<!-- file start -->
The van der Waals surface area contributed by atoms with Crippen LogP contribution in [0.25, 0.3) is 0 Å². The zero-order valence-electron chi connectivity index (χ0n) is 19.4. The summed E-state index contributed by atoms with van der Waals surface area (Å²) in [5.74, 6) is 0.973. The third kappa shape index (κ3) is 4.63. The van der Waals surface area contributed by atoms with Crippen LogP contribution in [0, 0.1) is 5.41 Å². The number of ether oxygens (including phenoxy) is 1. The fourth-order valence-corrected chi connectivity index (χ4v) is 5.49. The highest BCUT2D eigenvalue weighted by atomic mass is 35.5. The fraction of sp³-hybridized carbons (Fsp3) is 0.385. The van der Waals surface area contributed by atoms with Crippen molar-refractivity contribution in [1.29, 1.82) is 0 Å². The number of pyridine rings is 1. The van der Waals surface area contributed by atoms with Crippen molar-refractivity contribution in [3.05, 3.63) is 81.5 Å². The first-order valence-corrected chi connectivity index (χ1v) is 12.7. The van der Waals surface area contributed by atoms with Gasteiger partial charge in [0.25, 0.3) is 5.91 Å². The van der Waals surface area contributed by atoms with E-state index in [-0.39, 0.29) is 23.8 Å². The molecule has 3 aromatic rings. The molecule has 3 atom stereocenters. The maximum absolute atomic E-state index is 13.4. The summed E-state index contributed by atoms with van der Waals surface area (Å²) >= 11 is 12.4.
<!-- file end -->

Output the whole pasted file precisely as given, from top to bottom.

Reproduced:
The van der Waals surface area contributed by atoms with Crippen LogP contribution in [0.25, 0.3) is 0 Å². The zero-order valence-electron chi connectivity index (χ0n) is 19.4. The summed E-state index contributed by atoms with van der Waals surface area (Å²) in [5.74, 6) is 0.973. The third kappa shape index (κ3) is 4.63. The van der Waals surface area contributed by atoms with Crippen LogP contribution in [0, 0.1) is 5.41 Å². The number of ether oxygens (including phenoxy) is 1. The fourth-order valence-corrected chi connectivity index (χ4v) is 5.49. The highest BCUT2D eigenvalue weighted by atomic mass is 35.5. The fraction of sp³-hybridized carbons (Fsp3) is 0.385. The van der Waals surface area contributed by atoms with Crippen molar-refractivity contribution in [1.29, 1.82) is 0 Å². The number of pyridine rings is 1. The van der Waals surface area contributed by atoms with Crippen molar-refractivity contribution in [3.05, 3.63) is 81.5 Å². The first-order valence-corrected chi connectivity index (χ1v) is 12.7. The van der Waals surface area contributed by atoms with Gasteiger partial charge in [0.25, 0.3) is 5.91 Å². The van der Waals surface area contributed by atoms with E-state index in [-0.39, 0.29) is 23.8 Å². The molecule has 3 aromatic rings. The molecule has 3 atom stereocenters. The maximum absolute atomic E-state index is 13.4. The summed E-state index contributed by atoms with van der Waals surface area (Å²) >= 11 is 12.4.